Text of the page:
In this session, we will start with building a simple express micro-service. We will then create a Docker image for the service using both a Docker file as well as the command line. Lastly we will push our image to Docker Hub. The session will run for 30 minutes with 15 minutes for Q&A.
In this session, we learnt about Docker file, Docker build command, Docker cache and how to optimize the process of building Docker images. We have also demonstrated how to move a docker images between different Docker hosts. The session run for 30 minutes.
via Developing Front-End Microservices With Polymer Web Components And Test-Driven Development (Part 1/5): The First Component | Technology.
In this article series we’ll go through Web Components development in context of microservices. We’ll use Polymer as the library that will help us out. The objective is to create a microservice that will handle full functionality. The service will contain not only back-end API (as is the case with most microservices) but also front-end in form of Web Components. Later on, when the time comes to use the service we’re creating, we’ll simply import Web Components. That is quite a different approach than what you might be used to. We won’t create a Web Application that calls APIs handled by microservices. We’ll import parts of the front-end from microservices. Our objective is to have a microservice that contains everything; from front-end to back-end. Please refer to the Including Front-End Web Components Into Microservices article for more information that lead to this decision.
via Yieldbot Blog | Servers as Microservices with Node.jsYieldbot.
At Yieldbot, we handle billions of requests every month and Node.js is a fundamental part of our platform. We use it to render ads and content, create and serve APIs, serve web applications, log and monitor activity, as well as for reporting and analytics. To craft a more well-oiled digital machine, we spent a year breaking down our monolithic server architecture (primarily built using Python and Node.js) and evolved it into a more flexible, service-oriented architecture. By doing so were able to streamline at scale, significantly increasing our production deployments, decreasing the time it takes to fix bugs, and improving new product initiation times.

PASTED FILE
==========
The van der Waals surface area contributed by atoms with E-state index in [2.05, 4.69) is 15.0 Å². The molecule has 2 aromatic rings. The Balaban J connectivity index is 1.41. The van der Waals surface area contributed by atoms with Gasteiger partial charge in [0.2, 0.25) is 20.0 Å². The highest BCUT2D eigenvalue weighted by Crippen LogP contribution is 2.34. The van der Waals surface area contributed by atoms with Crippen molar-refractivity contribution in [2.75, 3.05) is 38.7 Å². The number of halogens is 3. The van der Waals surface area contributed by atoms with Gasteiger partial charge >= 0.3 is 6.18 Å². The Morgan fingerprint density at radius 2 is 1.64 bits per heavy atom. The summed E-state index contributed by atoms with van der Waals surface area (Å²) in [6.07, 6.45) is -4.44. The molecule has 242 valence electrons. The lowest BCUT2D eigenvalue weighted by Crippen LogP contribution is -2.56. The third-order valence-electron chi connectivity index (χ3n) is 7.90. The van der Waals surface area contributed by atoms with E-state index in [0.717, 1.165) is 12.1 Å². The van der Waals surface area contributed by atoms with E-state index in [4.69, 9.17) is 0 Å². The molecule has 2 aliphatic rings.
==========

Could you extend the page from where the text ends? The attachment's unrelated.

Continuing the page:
In the beginning, the first and likely best decision we made was choosing the Hapi Application and Service Framework as our underlying service architecture. This allowed us to redesign our application into a collection of cooperative, individually testable, microservices. We used Hapi to implement our new application. This ran our legacy application as a plugin within our new application and supported our existing stakeholders while we worked on our new design. It also provided a means to cut out shared service features into their own plugins.
via InfoQ: The APIs.json Discovery Format: Potential Engine in the API Economy.
This series focuses on three key areas of “meta-language” for Web APIs: API Description, API Discovery, and API Profiles. You’ll see articles covering all three of these important trends as well as interviews with some of the key personalities in this fast-moving space.
This InfoQ article is part of the series “Description, Discovery, and Profiles: The Next Level in Web APIs”. You can subscribe to receive notifications via RSS.
In the fast growing world of APIs and microservices, finding just the right API when you are developing a web, or mobile application, or possibly integrating between existing systems, is always a tedious task. Conversely, many API providers struggle with making their valuable API driven resources discoverable and easily accessible to potential consumers. Until 2014 there were just a handful of API directories, where API providers could go to list their APIs, and API consumers could go to find the APIs they needed. While this approach has worked for some time now, it has always been designed exclusively for humans, and not for other applications and systems finding, and making decisions around, the API resources they consume.
via Building Microservices, part 4. Dockerize your Microservices | Callista Enterprise.
If you tried out the earlier blog posts in our blog series regarding building microservices I guess you are tired of starting the microservices manually at the command prompt? Let’s dockerize our microservices, i.e. run them in Docker containers, to get rid of that problem!
I assume that you already heard of Docker and the container revolution? If not, there are tons of introductory material on the subject available on Internet, e.g. Understanding Docker.
This blog post covers the following parts:
- Install and configure Docker
- Build Docker images automatically with Gradle
- Configure the microservices for a Docker environment using Spring profiles
- Securing access to the microservices using HTTPS
- Starting and managing you Docker containers using Docker Compose
- Test the dockerized microservices
- Happy days
- Scale up a microservice
- Handle problems
- Next Step